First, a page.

Fresh Stream

ALASDAIR ROBERTS & ROBIN ROBERTSON – HIRTA SONGS

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Hirta Songs (Stone Tape) is a study in bardic lyricism, developing melody and story with stoic virtuosity. The song cycle is a setting of noted Scottish poet Robin Robertson, whose words in this collection explore the sights and sentiments of the St. Kilda archipelago, abandoned in 1930. Alasdair Roberts, with Drag City label-mates Bill Callahan and Will Oldham, has a gift for richly intimate folk music.

Robertson braids the flora and fauna and the fear and trembling of the cliffs together into a flowing narrative without and within. The center of the cycle is two recitations accompanied by harp, one a short, hallucinatory haunting of a dead playmate, the other an extended elegiac survey of the islands as the last inhabitants left it. The imagery, such as in lines about a particular sea bird of Stac Biorach, is gorgeous: “Out on the ocean, they ride the curve of the wave; but here / in the air above their nests, in their thousands, they are ash / blown round a bonfire”. His words and warm-but-somber reading clearly evoke a particular place, but the wound of leaving home he surgically describes is universally applicable. Elsewhere Robertson confronts grim reality with the same reverence, as in detailing a young man’s futile courtship: “She said she would if I went to the cliff / And there filled up the hollow with my blood / So I filled it all up a hundred times / But it all drained into the sea”.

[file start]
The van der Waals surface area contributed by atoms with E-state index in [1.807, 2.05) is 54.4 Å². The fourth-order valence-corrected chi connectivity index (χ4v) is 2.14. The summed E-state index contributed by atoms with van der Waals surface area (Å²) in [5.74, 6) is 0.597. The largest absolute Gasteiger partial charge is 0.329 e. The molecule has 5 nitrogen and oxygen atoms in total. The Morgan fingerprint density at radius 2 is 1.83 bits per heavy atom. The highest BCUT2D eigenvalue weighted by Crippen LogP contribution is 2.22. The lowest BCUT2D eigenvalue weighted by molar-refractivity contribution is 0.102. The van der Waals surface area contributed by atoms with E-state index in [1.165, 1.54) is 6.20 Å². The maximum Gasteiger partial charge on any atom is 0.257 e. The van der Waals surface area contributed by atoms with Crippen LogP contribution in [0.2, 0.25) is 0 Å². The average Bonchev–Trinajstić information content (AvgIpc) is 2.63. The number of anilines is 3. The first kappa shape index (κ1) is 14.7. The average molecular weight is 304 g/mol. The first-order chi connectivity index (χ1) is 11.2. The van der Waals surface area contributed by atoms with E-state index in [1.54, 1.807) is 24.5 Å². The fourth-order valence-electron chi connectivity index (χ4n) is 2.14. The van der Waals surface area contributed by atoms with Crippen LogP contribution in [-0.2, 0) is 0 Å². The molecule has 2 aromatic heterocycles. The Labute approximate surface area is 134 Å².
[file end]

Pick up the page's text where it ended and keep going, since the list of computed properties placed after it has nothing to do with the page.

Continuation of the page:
Roberts and his minimal ensemble similarly weave independent lines of counterpoint. Each instrument, from upright bass to flute, is given a melodic identity and development. Perhaps in response to Robertson’s forays into free verse, some melodic phrase lengths overlap each other in interesting ways, especially in opener “A Fall of Sleet.” These are all top-notch musicians, especially the harpist, who freely lilts through solo songs in addition to accompanying Robertson’s poetry. One is left with the same slack-jawed awe of the playing as with Chris Thile’s various folk pieces.

Together the words and music evoke the large, fated space and the furrowed-brow composure of Scotch-Irish folk music that has had such an influence on our own American balladry. The majesty of the islands shines through the doomed personal struggles populating the verses, and the record ultimately honors the continuation of Life that dwarfs our own.

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